Fall of Boris Johnson: Some Take-Home Lessons

Boris Johnson 1

London Mayor Sadiq Khan has described Boris Johnson’s political tenure as “…one of the most shameful sagas in the history of British politics …[who] presided over a government defined by lies, sleaze, an utter lack of integrity, unlawful behaviour, incompetence, and a damaging culture of impunity in public office”. Sadiq further said that “At every turn, his government has sought to stoke division, play communities off against one another …..for political gain.”

Similarly, in an op-ed article in the Guardian, Simon Hattenstone described Boris Johnson aka BoJo, “Britain’s most famous liar.”

All true and terrible!

However, now that we know that at the end, BoJo’s lies and his lack of integrity did his own undoing, how about we investigate the factors and processes that contributed to his (and those who are like him) rise and draw some lessons?

Rise of BoJo

BoJo happens to belong to a political elite in Britain who are (mostly) “educated in Boarding Schools” and in Cambridge or Oxford and reportedly, are known for their “dishonesty, class loyalty and an absence of principle” and yet these guys do not seem to encounter much problem in garnering support and climbing the political ladder. What’s the trick?

What do they do to attract Britons towards them? Is there something unique about British psyche that Britain’s political elite understand quite well and exploit it to benefit from?

One explanation may be that people fall for the bravados which Britain’s political elite are particularly good at. They are known to be good at hyping emotions and in inflating the ego of people.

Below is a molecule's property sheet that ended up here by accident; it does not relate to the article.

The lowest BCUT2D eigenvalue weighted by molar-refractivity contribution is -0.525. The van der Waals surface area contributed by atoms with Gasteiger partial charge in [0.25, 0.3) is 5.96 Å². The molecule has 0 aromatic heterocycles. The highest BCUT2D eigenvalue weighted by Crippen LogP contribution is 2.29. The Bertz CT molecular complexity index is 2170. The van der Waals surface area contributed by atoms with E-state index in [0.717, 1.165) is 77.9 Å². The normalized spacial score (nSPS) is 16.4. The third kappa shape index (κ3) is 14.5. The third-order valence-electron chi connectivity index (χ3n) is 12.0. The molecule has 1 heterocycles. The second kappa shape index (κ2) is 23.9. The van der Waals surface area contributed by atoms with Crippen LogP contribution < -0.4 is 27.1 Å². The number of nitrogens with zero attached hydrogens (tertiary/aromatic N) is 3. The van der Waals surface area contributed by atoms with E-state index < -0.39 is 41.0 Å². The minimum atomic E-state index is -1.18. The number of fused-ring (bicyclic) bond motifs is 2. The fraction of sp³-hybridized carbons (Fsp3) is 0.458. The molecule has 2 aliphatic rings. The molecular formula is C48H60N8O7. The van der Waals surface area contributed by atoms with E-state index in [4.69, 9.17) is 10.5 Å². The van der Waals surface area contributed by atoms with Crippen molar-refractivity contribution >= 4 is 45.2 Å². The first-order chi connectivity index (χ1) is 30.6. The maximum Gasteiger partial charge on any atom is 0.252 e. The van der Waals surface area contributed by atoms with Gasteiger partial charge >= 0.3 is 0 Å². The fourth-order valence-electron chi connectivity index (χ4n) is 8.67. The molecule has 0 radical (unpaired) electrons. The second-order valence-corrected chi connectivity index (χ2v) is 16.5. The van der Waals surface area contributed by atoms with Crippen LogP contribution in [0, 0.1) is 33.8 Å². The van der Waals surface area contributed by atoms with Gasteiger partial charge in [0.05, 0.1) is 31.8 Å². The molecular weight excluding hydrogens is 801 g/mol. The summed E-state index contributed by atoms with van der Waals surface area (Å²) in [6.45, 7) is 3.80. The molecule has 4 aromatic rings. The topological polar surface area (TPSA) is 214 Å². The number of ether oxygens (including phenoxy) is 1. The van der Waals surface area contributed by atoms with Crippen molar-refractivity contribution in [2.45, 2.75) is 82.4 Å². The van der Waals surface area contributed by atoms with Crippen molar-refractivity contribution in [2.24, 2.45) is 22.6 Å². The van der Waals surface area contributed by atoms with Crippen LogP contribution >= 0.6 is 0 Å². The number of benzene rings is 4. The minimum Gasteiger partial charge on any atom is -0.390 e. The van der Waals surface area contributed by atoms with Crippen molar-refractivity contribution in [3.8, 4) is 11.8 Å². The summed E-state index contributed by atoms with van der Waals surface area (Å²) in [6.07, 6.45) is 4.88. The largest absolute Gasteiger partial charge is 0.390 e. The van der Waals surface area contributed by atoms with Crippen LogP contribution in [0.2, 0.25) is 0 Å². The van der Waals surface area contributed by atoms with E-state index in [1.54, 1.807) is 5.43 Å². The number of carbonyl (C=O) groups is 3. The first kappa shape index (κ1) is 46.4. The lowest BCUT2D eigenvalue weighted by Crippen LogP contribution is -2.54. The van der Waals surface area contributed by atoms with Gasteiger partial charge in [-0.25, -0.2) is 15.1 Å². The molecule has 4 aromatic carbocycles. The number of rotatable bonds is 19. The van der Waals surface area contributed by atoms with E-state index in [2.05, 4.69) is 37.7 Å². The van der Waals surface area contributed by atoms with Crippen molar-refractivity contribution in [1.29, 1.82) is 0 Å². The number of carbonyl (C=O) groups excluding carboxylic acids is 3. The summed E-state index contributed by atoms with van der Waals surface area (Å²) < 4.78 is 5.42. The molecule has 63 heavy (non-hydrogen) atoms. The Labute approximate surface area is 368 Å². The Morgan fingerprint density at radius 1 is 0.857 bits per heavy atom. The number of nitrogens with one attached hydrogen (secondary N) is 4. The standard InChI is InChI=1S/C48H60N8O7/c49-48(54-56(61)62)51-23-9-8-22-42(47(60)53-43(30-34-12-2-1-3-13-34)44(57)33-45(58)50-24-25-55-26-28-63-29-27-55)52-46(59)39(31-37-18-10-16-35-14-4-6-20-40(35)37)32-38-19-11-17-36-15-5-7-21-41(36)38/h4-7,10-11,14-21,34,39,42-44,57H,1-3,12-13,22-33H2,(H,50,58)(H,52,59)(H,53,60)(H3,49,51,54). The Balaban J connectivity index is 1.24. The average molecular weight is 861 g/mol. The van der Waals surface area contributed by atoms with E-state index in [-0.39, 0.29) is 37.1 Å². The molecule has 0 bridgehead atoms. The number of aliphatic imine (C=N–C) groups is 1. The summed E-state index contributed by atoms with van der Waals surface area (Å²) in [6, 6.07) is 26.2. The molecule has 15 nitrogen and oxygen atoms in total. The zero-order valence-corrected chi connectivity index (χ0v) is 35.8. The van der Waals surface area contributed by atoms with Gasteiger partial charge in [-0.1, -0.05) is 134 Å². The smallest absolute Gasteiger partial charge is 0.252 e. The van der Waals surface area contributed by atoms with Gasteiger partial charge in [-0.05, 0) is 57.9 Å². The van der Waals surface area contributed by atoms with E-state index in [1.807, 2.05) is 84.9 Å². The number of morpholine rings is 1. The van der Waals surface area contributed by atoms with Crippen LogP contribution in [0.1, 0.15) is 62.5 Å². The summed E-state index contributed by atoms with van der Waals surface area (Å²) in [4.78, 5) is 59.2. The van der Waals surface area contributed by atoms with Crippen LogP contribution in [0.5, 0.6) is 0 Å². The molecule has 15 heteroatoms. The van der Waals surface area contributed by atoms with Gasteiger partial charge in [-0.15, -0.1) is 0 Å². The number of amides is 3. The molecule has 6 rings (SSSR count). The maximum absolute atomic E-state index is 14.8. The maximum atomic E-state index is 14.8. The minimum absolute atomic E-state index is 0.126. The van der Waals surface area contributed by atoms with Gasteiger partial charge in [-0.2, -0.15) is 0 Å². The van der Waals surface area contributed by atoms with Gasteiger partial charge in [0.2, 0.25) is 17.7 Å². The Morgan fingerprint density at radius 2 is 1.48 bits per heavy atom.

Britons do need feel-good therapy to overcome the malady of damaged ego that many of them suffer from.

Indeed, with the loss of its colonies Britain lost its colonialist supremacist position in the world which in some ways may have infused among the Britons a sense of low self-esteem which in recent times, seems to have worsened.

Today’s England is a mere shadow of its colonial past and in some ways is like its Royalty, something to be entertained with and not be taken seriously. Britain’s current lumpen existence in the US-led global power nexus where it is treated more like a lapdog, assigned to bark when asked, is hardly emotionally uplifting.

It is conceivable that Britain’s political elite including BoJo, sensed this well, and accordingly, figured out that Britons need feel-good therapy. The “boarding school educated” high-nosed British political elite, the likes of BoJo addressed the malady with hyperboles and by stoking nationalism.

BoJo’s Brexit is a classic example of an exercise in ego boosting through infusion of nationalism and it worked like a magic and ushered BoJo into the 10 Downing Street though within a span of couple of years the hype proved to be a bluff and Brexit that has weakened the British economy and divided country has proven to be a disaster, triggering BoJo’s fall.

Now, none of these would have been possible without an enabling institution, the political system, the ‘democracy’, the Western variety that has since morphed into an arrangement that ensures that only the chosen move up.